February 27, 2014 / 7:17 AM / 6 years ago

UPDATE 2-Spain's ACS to gain more control at German builder Hochtief

* Hochtief cancels 10 pct of treasury shares

* Share cancellation to increase ACS stake to 55 pct

* Hochtief sees 2014 adj net profit of 225-250 mln euros

* Raises dividend to 1.50 euros/share vs 1.00 euro last year (Adds analysts’ and spokesman comments)

By Marilyn Gerlach and Matthias Inverardi

ESSEN, Germany, Feb 27 (Reuters) - Spain’ ACS is set to gain more control at Hochtief after the German builder announced plans to cancel some shares, and analysts expect ACS to increase its stake again in the future as it seeks to become a global player.

Hochtief raised its dividend and reported better-than-expected annual results on Thursday, thanks to a restructuring that saw debts cut and cash flow increase. It also forecast a bigger-than-expected rise in profits for 2014.

ACS took control of Germany’s biggest builder in 2011, and directly owns around 49 percent of its shares. Hochtief has since launched a wide-ranging transformation that includes cost cuts and the sale of airports and other non-core assets, which brought proceeds of 1.8 billion euros ($2.5 billion) last year.

Hochtief said it would cancel about 10 percent of treasury shares and would pay shareholders a 50 percent increase in dividends to 1.50 euros per share, exceeding analyst estimates for 1.32 euros.

A spokesman for Hochtief, which launched a 260-million-euro share buyback last year, said the cancellation of shares would result in ACS increasing its stake to around 55 percent.

Analysts also said they expected Hochtief to further boost its stake in Australia’s biggest builder Leighton after raising it to 58.77 percent early this year. Leighton contributed about 90 percent of group pretax profit in 2012.

“ACS has increased its stake in Hochtief. Well done for ACS. They have not used their own money to do this,” Bankhaus-Lampe analyst Marc Gabriel told Reuters.

“I would expect Hochtief would further use the cash (from divesting the non-core assets) to buy back its own shares and (shares) in Leighton. ACS is trying to become a global player in construction,” he said.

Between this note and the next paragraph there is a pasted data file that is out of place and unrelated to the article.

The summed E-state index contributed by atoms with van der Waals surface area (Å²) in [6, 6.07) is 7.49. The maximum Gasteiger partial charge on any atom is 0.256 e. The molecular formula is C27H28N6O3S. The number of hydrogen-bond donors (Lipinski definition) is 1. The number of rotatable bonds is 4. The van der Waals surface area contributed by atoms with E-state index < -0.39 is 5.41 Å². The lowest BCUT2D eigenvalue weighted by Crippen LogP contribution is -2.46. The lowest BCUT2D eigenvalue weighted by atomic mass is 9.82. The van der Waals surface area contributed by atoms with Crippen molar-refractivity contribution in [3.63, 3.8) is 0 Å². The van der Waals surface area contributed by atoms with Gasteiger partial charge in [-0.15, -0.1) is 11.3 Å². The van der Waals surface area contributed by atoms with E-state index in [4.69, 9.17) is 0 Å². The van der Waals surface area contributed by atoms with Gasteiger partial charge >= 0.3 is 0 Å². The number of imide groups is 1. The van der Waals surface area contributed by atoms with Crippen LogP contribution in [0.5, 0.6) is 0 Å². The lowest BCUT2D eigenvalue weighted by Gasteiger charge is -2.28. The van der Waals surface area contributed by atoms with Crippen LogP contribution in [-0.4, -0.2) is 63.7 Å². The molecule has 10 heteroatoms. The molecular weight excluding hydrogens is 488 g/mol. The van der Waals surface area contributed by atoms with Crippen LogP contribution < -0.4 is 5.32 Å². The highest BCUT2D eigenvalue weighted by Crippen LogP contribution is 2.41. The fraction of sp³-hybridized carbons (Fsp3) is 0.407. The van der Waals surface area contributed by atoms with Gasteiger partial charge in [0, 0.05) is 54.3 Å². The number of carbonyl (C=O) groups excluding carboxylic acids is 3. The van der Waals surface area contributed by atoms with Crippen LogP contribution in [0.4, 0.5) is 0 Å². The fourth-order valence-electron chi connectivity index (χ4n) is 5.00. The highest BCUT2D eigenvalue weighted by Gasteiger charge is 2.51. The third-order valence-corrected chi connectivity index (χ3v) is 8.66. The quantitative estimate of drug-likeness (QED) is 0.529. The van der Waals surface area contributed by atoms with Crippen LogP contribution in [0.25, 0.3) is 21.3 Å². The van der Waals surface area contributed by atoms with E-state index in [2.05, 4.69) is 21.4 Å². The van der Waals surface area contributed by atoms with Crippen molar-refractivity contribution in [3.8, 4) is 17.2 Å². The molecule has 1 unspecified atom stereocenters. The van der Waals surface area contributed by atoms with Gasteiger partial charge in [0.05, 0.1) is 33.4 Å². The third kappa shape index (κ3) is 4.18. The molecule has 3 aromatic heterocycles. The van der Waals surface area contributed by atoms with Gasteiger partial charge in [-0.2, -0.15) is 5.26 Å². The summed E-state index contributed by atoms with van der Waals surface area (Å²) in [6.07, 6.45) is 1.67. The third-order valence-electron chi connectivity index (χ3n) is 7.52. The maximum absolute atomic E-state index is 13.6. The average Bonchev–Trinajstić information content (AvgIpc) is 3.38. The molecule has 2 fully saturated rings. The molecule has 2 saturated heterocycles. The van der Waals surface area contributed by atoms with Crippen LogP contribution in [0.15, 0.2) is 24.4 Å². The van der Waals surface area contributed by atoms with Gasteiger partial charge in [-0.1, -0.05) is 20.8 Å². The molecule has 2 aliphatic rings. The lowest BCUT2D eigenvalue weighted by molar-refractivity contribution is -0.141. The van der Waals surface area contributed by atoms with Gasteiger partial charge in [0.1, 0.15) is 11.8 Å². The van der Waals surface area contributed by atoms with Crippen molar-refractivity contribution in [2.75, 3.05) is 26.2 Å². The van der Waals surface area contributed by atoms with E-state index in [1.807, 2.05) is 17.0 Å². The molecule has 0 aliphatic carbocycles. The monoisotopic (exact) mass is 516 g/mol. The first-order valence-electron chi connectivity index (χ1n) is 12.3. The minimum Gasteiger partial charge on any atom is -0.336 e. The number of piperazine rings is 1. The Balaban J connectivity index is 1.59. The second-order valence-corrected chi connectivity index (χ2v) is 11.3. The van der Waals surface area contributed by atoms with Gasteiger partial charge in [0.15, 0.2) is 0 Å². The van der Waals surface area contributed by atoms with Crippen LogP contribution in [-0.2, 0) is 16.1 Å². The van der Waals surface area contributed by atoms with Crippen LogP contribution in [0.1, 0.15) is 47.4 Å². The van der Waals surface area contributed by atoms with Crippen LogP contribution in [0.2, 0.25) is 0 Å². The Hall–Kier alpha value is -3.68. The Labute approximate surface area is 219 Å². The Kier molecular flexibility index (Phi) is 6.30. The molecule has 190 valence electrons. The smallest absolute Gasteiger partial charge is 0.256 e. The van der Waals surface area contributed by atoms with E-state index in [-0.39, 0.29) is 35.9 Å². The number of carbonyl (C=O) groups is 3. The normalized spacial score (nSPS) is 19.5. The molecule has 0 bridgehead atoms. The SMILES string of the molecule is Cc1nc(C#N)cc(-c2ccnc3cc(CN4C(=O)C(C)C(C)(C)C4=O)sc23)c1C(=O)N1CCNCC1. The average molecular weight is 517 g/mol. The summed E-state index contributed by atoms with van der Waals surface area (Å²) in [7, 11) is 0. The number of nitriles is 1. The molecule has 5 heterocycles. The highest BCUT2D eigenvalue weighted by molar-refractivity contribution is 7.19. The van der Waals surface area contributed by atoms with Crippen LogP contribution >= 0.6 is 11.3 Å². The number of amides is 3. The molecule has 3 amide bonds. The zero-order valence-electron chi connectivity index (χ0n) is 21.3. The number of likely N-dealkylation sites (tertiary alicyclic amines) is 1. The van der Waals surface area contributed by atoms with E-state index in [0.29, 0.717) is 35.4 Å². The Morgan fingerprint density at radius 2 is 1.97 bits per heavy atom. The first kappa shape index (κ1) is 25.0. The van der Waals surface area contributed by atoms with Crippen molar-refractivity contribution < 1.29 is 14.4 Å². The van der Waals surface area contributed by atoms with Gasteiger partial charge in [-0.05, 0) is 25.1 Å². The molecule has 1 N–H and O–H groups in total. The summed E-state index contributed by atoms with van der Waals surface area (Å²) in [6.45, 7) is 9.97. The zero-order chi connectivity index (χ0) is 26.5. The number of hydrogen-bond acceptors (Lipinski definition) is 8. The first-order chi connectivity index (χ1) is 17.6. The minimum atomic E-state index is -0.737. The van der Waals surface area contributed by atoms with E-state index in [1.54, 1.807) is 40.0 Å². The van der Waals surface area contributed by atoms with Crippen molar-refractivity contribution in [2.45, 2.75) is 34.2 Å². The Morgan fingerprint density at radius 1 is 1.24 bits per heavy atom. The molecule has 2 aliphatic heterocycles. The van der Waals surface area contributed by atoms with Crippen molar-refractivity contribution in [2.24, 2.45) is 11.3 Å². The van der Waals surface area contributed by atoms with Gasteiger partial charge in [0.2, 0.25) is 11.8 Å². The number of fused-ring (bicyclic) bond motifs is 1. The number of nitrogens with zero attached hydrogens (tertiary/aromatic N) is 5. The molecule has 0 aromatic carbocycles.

Another analyst, who declined to be identified, said he believed ACS’s next move would be to increase its shares in Hochtief to 75 percent. “That’s the next logical step. I think the end game is to swallow Hochtief. They already have the majority at the AGM,” the analyst said.


Leighton is in Hochtief’s Asia-Pacific division, which saw pretax profit rise by over a fifth to 499.8 million euros despite a weaker Australian dollar that reduced the value of new orders, work done and sales last year compared with 2012.

Hochtief Europe, where the bulk of restructuring is taking place, posted a 1.18 percent increase in pretax profit to 63 million euros. Hochtief said it would cut about 800-1,000 jobs at Hochtief Solutions in Germany.

Chief Executive Marcelino Fernandes Verdes said on Thursday Hochtief was in talks with investors regarding the future of Hochtief Solutions service units Format and HTP, as well as its property management business.

Hochtief forecast all divisions would improve profit margins in 2014, although the value of new orders and work done would fall due partly to exchange rate effects.

It saw its underlying net profit rising to between 225 million and 250 million euros ($307.5-341.7 million) this year. The average forecast of analysts in a Reuters poll was 217 million euros.

It achieved its 2013 targets, with underlying net profit more than doubling to 207.5 million, beating the forecast of 181 million.

Hochtief cut net debt by 750 million euros to 194.4 million as of end-December 2013 from a year earlier.

Shares in Hochtief rose midmorning but at 1143 GMT, they were down 0.1 percent, still outperforming a 1.5 percent decline in Frankfurt’s blue-chip index.

Hochtief shares have risen 18 percent in the past six months, compared to German rival Bilfinger’s 22 percent and the 19 percent of STOXX Europe 600 construction and materials sector index.

$1 = 0.7317 euros Editing by Victoria Bryan and Pravin Char

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